No matter how Megan Khang plays in her US Women’s Open debut this week, the 14-year-old from Rockland will be coming home with one impressive portrait gallery.
Idolizing a number of LPGA Tour stars ever since she began playing serious golf, Khang is suddenly among them in Kohler, Wis., site of the 67th US Women’s Open, at Blackwolf Run Golf Course. She’s resisted the urge to ask for any autographs — she’s signed a few herself — but photographs? That’s a different story. She rattled off the list of those she’s already posed with, no last names necessary.
“Yani [Tseng], Ai [Miyazato], Michelle [Wie], Lexi [Thompson], Christina Kim, Se Ri Pak,” Khang said by telephone earlier this week. “And a bunch of others. It’s fun being out here with everyone.”
Khang earned her spot at the biggest tournament in women’s golf by finishing second in a 36-hole qualifier at Longmeadow Country Club. She’s not the youngest competitor this week — that honor goes to 13-year-old Angel Yin of California — but her youth certainly has drawn its share of attention, especially among those who have walked in her shoes and are familiar with the path she’s on.
Which player was the most surprised at Khang’s age?
“Michelle Wie,” Khang said of the phenom who first played in the US Women’s Open at 13. “As soon as she found out I was 14, she said, ‘Lexi, you’re not the youngest in the group anymore!’ ”
Khang played nine holes with Wie and Thompson (at 17, already a winner on the LPGA Tour) on Monday, and joined Suzann Pettersen, Wendy Ward, and Sandra Gal for a practice round on Wednesday. She’s paired with Reilly Rankin and Jennifer Gleason for the first two rounds, starting off No. 10 on Thursday at 10:01 a.m.
Getting to meet so many LPGA Tour stars has been nice, but Khang said the real treat has been to study them up close, inside the ropes, as they practice and prepare for a major championship. The difference in the time that she puts in and what she’s seen from the game’s best professionals has been striking.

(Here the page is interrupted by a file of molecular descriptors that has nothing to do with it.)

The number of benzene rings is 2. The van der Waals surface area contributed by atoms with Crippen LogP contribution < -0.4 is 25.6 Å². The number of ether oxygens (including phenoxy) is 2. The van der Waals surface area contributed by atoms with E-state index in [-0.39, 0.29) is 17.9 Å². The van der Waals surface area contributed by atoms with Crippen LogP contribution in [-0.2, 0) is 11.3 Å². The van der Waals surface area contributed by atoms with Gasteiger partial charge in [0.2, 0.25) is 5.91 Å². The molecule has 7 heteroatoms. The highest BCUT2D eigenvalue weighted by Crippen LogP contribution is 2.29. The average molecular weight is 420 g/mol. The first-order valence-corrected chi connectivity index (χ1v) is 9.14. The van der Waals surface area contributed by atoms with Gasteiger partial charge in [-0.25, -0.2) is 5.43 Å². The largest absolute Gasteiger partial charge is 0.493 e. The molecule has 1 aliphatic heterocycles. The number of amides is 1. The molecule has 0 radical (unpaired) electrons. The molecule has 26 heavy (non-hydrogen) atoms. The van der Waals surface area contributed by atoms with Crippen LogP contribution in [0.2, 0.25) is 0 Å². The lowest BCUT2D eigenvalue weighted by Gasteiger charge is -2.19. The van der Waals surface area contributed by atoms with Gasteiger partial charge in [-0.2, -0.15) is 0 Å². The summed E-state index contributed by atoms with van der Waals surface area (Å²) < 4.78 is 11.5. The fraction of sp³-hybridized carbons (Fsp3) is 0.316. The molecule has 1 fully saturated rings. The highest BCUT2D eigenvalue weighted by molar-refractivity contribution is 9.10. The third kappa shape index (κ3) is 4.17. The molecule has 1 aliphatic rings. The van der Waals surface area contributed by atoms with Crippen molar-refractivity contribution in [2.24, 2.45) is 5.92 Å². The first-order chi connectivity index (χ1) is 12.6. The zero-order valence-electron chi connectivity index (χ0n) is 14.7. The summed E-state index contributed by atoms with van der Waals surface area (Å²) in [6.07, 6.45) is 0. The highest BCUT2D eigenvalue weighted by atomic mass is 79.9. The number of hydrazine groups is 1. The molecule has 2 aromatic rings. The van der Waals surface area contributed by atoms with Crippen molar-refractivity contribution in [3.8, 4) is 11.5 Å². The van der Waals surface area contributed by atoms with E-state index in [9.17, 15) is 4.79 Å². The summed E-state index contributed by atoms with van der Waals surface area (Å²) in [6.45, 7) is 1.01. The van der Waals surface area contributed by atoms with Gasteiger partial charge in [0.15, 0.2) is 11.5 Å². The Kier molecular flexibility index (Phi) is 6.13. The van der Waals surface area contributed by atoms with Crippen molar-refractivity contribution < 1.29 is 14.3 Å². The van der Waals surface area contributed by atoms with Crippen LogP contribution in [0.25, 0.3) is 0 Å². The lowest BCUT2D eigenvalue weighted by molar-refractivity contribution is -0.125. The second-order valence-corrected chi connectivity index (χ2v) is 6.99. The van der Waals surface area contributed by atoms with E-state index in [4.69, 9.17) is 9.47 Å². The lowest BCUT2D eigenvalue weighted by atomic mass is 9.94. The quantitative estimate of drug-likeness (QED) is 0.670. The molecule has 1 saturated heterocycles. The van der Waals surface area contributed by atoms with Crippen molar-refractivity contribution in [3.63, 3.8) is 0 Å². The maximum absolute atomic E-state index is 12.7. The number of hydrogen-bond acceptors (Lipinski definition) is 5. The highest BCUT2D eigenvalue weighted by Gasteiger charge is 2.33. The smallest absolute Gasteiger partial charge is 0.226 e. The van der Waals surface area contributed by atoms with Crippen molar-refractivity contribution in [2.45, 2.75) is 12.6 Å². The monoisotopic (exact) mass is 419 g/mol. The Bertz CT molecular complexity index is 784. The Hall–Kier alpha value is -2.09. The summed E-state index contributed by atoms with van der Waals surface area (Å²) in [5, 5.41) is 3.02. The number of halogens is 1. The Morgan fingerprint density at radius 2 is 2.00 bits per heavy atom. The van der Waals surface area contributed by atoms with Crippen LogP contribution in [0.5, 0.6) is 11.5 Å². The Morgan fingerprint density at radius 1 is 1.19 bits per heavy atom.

“After 18 holes everyone’s still out here putting and at the range. I have to work harder,” Khang said. “They definitely have more experience and they’re more mature. They’ve been doing this for a while, and I’m just starting out, so I still get nervous.”
There to at least try to calm Khang down will be her father, Lee, who serves as her teacher and also will be her caddie this week. They’ll face a long test — Blackwolf Run will be stretched to 6,954 yards — with a strong emphasis placed on the short game, especially putting.
“On these fast, undulating greens, it’s all about speed control,” Lee Khang said. “If you can’t control your speed, you’ll be three-putting every other hole. If we have more than one three-putt each day, we’re in big trouble.”
While wanting to play well, Khang said she’s tempered her expectations, just this once. This isn’t a local event she’s expected to dominate (although she recently won a junior tournament by 17 strokes, shooting 67-66).
“Make the cut, try for low am, but that’s going to be really tough out here,” Khang said, when asked what her goals are this week. “This is beyond what I expected.”
Khang isn’t the only player with Massachusetts ties playing at Blackwolf Run. Alison Walshe, a native of Ireland who lives in Westford and has been on the LPGA Tour for three seasons, was the medalist at Longmeadow. Brittany Altomare, who just finished her junior year at Virginia, lives in Shrewsbury and qualified in Rockville, Md.
Walshe made the cut as an amateur in her US Women’s Open debut four years ago, when she tied for 27th.
This is the fifth consecutive time she’s qualified; the other time Walshe made the cut was last year, when she tied for 27th. Altomare is making her third appearance, and missed the cut in 2009-10.